Consequences Of Habitat Variation And Habitat Association For Coral Reef Assemblages

We defined habitat as the place where an organism lives, yet discussed habitat patches and zones (e.g. reef slope, rubble grooves) relatively independently of any particular organism. This is because defining a habitat based on where an organism lives introduces a curious circularity in its definition. For example, the damselfish Pomacentrus coelestis is primarily found living on rubble. This introduces a problem because it implies there could be 'empty' habitats in the environment: if a patch of rubble doesn't contain P. coelestis then is the patch suitable habitat for the species? So the challenge lies in defining habitats even though they may be unoccupied. Of course in the example above, this is not too difficult if we view suitable habitat as a probability of occupation, rather than strict occupancy of any single particular piece of space. While there is spatial and temporal variability in habitats, there is also greater spatial and temporal variability in species abundance. In general, rubble patches on reefs contain P. coelestis, and conversely P. coelestis is usually found on rubble patches. The abundances of course may vary on leeward v. seaward sides of the reef, across the continental shelf, and latitudinally because of increasingly larger scales of environmental variation. This introduces another problem though: if habitat is the place where an organism generally lives, then we need to identify the scales at which an organism perceives and responds to the habitat characteristics, and also identify what the important characteristics are.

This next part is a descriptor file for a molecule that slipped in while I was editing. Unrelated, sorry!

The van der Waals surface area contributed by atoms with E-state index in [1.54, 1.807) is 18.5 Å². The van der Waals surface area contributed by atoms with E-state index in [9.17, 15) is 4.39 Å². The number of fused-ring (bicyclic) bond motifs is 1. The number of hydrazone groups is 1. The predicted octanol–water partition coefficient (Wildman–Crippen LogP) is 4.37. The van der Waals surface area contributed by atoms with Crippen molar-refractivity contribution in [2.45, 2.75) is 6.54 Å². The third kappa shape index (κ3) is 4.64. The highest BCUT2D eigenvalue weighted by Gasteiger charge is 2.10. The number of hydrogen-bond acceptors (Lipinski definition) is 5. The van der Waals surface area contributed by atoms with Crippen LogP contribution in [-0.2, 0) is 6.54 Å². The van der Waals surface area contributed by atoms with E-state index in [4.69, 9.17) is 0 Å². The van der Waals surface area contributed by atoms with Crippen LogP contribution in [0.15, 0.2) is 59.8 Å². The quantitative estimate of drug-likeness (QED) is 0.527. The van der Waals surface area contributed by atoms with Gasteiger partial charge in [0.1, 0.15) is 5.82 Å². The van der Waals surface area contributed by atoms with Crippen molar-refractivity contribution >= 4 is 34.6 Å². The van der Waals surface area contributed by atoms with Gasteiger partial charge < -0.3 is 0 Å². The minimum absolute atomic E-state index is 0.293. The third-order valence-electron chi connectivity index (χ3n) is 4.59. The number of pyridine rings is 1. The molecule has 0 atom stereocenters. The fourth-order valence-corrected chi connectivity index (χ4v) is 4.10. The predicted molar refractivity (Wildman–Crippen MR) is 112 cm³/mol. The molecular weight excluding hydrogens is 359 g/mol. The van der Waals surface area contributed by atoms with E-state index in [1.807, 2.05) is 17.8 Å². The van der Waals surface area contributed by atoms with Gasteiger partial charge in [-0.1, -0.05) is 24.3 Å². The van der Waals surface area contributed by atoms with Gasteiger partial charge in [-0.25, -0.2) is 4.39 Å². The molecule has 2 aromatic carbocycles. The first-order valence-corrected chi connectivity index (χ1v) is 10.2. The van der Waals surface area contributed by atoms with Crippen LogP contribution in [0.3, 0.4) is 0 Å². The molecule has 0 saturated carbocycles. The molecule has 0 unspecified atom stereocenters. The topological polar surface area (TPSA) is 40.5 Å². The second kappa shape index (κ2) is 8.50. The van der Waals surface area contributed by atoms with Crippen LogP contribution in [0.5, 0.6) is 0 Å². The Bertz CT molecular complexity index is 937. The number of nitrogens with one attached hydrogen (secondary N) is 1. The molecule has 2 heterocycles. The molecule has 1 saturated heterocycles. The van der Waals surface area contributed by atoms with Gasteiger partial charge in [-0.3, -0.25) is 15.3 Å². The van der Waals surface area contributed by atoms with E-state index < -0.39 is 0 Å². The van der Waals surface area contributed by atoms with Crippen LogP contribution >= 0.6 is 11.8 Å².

Determining what exactly is important about the habitat to an organism can be surprisingly difficult for some species. In an obligate species such as a coral goby or coral crab, it is easy—a particular species of coral needs to be present. For species with a wider range of movement such as wrasses, then simple correlations between species abundance and different types of coral cover can be misleading. For example, many fish species appear to be positively correlated with soft coral cover, but removal of soft corals at small scales may result in no change to the fish assemblage. The apparent correlation may simply be due to wrasses preferring habitats within a diverse range of substratum types, coupled with soft corals also being positively correlated with a diverse range of substratum types. Prior knowledge of the habitat characteristics that are actually important to organisms is essential for identifying and predicting responses of organisms to habitat changes.